To develop an understanding of service productivity, we need to have a clear understanding of the following services production concepts:
The rate at which inputs are converted into outputs, e.g., calls per sales representative; customers served per catering assistant.
The emphasis is often on quantitative measurement, and the objective is one of securing the maximum output from the minimum input.
The extent to which purposes/goals are achieved, e.g., the number of productive and profitable calls per sales representative and the nature of customer relationships established and fostered; the number of satisfied customers served per catering assistant.
The emphasis is on qualitative measurement and the objective of meeting customer needs and delivering service quality.
The cost of selecting and hiring people, materials, and equipment and conversion through training and installation into resource inputs capable of providing service.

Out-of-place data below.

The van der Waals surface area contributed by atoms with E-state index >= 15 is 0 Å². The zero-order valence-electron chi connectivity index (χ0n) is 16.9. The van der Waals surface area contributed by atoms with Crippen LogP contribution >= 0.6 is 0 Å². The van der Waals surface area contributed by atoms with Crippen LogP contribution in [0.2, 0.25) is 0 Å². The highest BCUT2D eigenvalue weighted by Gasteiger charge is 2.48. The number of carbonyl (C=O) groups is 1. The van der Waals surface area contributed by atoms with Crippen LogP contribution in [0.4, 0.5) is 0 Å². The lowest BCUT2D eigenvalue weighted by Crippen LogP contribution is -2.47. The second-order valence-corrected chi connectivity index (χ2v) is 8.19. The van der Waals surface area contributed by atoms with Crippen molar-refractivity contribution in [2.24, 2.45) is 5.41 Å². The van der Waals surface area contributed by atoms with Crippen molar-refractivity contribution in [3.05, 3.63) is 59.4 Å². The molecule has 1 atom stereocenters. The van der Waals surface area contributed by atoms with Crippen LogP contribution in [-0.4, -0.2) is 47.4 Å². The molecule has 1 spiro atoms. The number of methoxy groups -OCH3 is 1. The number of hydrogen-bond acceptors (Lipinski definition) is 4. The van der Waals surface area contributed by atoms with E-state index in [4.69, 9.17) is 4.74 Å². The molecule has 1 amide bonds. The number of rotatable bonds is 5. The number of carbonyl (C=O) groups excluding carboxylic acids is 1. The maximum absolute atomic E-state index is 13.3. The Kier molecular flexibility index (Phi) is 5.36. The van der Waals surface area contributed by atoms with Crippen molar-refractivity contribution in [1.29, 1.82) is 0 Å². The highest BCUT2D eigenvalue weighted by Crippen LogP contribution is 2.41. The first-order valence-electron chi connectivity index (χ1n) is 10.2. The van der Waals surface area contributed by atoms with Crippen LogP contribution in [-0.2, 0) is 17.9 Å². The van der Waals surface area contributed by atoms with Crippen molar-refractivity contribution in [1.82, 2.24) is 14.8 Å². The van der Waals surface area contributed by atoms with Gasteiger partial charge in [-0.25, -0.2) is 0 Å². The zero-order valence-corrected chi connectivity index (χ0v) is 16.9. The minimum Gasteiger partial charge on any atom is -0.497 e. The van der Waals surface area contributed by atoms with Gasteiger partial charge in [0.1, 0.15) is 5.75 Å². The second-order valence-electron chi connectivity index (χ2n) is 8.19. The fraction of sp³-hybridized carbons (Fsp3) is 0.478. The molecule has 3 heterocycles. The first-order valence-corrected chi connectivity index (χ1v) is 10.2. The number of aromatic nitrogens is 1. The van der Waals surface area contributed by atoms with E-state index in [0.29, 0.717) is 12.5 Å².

It is not a measure of performance but can have an impact on the level of performance.
All the resources (staff, buildings, equipment, and consumables) are combined to produce Intermediate outputs, i.e., the capacity to produce the relevant service (hospital beds, train seats, restaurant seats).
The ratio of intermediate output to final output, i.e., how good is management at converting the intermediate output to final output into customer take-up?
For example, what percentage of seats will be taken up by customers in a restaurant? For services in general and in particular, where advance preparation is involved (meals in a restaurant), accurate demand forecasting will become part of effective marketing management.